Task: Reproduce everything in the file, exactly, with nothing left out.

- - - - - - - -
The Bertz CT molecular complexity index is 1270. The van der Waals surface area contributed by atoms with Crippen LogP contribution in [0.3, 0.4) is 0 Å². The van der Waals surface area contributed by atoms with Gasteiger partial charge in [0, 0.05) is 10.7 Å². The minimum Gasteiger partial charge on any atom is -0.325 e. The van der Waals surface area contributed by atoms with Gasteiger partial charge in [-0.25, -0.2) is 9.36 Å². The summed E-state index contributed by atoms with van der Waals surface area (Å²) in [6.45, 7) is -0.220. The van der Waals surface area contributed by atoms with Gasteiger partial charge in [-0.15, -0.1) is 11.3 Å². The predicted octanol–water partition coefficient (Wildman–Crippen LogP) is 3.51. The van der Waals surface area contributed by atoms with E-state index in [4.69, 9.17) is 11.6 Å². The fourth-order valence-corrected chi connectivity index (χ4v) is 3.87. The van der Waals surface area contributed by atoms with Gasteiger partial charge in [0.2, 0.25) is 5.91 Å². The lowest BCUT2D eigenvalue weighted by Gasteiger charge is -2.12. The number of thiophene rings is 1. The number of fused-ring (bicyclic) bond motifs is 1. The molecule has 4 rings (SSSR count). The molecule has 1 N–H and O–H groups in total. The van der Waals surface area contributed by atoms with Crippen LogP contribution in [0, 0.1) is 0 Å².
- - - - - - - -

The Bertz CT molecular complexity index is 1270. The van der Waals surface area contributed by atoms with Crippen LogP contribution in [0.3, 0.4) is 0 Å². The van der Waals surface area contributed by atoms with Gasteiger partial charge in [0, 0.05) is 10.7 Å². The minimum Gasteiger partial charge on any atom is -0.325 e. The van der Waals surface area contributed by atoms with Gasteiger partial charge in [-0.25, -0.2) is 9.36 Å². The summed E-state index contributed by atoms with van der Waals surface area (Å²) in [6.45, 7) is -0.220. The van der Waals surface area contributed by atoms with Gasteiger partial charge in [-0.15, -0.1) is 11.3 Å². The predicted octanol–water partition coefficient (Wildman–Crippen LogP) is 3.51. The van der Waals surface area contributed by atoms with E-state index in [4.69, 9.17) is 11.6 Å². The fourth-order valence-corrected chi connectivity index (χ4v) is 3.87. The van der Waals surface area contributed by atoms with Gasteiger partial charge in [0.2, 0.25) is 5.91 Å². The lowest BCUT2D eigenvalue weighted by Gasteiger charge is -2.12. The number of thiophene rings is 1. The number of fused-ring (bicyclic) bond motifs is 1. The molecule has 4 rings (SSSR count). The molecule has 1 N–H and O–H groups in total. The van der Waals surface area contributed by atoms with Crippen LogP contribution in [0, 0.1) is 0 Å².